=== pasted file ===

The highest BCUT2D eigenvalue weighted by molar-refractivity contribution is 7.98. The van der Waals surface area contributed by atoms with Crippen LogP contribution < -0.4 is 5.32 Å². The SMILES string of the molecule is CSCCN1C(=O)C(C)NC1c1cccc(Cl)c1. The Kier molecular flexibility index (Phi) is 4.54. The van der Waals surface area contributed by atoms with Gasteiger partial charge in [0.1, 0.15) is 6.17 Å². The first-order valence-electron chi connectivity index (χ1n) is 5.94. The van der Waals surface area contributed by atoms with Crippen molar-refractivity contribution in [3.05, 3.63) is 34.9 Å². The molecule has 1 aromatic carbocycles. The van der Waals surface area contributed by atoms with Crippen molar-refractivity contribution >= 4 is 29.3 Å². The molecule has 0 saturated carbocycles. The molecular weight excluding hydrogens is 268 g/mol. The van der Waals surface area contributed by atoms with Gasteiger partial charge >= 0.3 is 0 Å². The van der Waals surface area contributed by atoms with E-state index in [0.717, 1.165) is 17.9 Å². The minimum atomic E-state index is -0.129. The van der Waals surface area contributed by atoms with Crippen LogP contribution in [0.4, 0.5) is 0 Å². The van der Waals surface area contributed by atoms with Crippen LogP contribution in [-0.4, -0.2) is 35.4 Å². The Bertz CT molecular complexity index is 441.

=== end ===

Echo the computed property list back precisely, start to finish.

The highest BCUT2D eigenvalue weighted by molar-refractivity contribution is 7.98. The van der Waals surface area contributed by atoms with Crippen LogP contribution < -0.4 is 5.32 Å². The SMILES string of the molecule is CSCCN1C(=O)C(C)NC1c1cccc(Cl)c1. The Kier molecular flexibility index (Phi) is 4.54. The van der Waals surface area contributed by atoms with Gasteiger partial charge in [0.1, 0.15) is 6.17 Å². The first-order valence-electron chi connectivity index (χ1n) is 5.94. The van der Waals surface area contributed by atoms with Crippen molar-refractivity contribution in [3.05, 3.63) is 34.9 Å². The molecule has 1 aromatic carbocycles. The van der Waals surface area contributed by atoms with Crippen molar-refractivity contribution >= 4 is 29.3 Å². The molecule has 0 saturated carbocycles. The molecular weight excluding hydrogens is 268 g/mol. The van der Waals surface area contributed by atoms with Gasteiger partial charge >= 0.3 is 0 Å². The van der Waals surface area contributed by atoms with E-state index in [0.717, 1.165) is 17.9 Å². The minimum atomic E-state index is -0.129. The van der Waals surface area contributed by atoms with Crippen LogP contribution in [0.4, 0.5) is 0 Å². The van der Waals surface area contributed by atoms with Crippen LogP contribution in [-0.4, -0.2) is 35.4 Å². The Bertz CT molecular complexity index is 441.